In this blog, we'll focus on how to get started with the Java Android Link-OS Software Development Kit (SDK). To make it easier, the SDK comes with free developer demos and an apk that can be loaded onto your Android device.
You can access all the Link-OS SDKs here.
To get started you will need to decide what type of Connection you want to make. The Android SDK offers TCP/IP, Bluetooth, and USB On The Go (OTG) connections. Let's focus on the Bluetooth connection from the examples today.
In the snippet above, you first create a String that will be the Bluetooth MACAddress for the printer. The Bluetooth MACAddress is the way one initializes the connection to the printer over Bluetooth.
Taking a look at sendZplOverBluetooth(String MACAddress) we can see how we create the Bluetooth connection to the printer.
To instantiate the Bluetooth Connection, you'll need to use line 25 from above and send in the MAC Address of the printer. You will notice that we are not creating a BluetoothConnection object but rather a Connection object. In the Link-OS SDKs, all connections are derived from a base Connection class making it easier to create applications that allow multiple types of connections without needing to create multiple classes to handle each connection type.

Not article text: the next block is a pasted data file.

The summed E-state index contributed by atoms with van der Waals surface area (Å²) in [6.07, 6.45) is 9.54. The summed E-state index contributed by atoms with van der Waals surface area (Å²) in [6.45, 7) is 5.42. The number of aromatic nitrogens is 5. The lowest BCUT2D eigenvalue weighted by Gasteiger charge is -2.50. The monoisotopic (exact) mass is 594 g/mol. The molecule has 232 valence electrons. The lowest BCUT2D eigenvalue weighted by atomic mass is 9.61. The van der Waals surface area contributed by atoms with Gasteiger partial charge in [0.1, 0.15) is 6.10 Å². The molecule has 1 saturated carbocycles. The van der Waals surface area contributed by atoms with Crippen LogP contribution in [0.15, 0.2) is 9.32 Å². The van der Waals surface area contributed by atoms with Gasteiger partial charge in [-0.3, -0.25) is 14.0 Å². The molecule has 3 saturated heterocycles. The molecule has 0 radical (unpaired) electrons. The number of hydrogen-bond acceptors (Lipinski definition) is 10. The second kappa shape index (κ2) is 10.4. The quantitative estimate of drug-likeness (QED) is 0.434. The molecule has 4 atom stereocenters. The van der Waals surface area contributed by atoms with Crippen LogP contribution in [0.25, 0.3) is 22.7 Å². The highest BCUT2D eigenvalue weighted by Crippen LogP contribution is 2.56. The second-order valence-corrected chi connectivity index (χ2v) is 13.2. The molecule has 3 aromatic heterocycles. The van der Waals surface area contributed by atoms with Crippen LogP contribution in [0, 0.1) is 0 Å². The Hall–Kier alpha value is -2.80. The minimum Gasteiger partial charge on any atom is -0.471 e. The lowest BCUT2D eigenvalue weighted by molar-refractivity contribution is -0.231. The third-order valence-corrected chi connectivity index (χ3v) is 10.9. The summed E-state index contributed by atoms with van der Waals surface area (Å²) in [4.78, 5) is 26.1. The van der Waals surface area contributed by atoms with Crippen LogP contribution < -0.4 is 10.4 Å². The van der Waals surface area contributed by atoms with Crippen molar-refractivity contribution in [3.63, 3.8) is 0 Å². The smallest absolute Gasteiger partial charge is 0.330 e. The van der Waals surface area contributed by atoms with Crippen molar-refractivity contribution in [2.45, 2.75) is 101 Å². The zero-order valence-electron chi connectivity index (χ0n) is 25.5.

Once connected you'll need to open it. To do that call thePrinterConn.open() on line 31 which will allow communication with the printer.
Now we are ready to write our ZPL data to the printer. You can use the write directly from the connection like you see above on line 37, or you can create a ZebraPrinter object out of the connection which will allow you to do the most with your printer.
When working with our Link-OS SDK one of our best practices is checking the printer’s status before performing any print jobs.
In the example above, you'll need to first create a ZebraPrinter object from the connection. You can do this by using the ZebraPrinterFactory class to create a ZebraPrinter object (shown in line 17). There is also a ZebraPrinterLinkOS object that can be created in the ZebraPrinterFactory as well, that provides you with LinkOS specific features for your applications.
Once you've got your ZebraPrinter, you can now call getCurrentStatus() to retrieve the PrinterStatus object from the printer (shown in line 19). You'll know the printer is ready to print by checking the isReadyToPrint boolean in the PrinterStatus object (shown in line 20).
The ZebraPrinter and ZebraPrinterLinkOS objects have a lot of capabilities and are designed to select the best way to communicate with your printer. Take a look through the documentation here and discover what you can accomplish as you build new applications for your printers.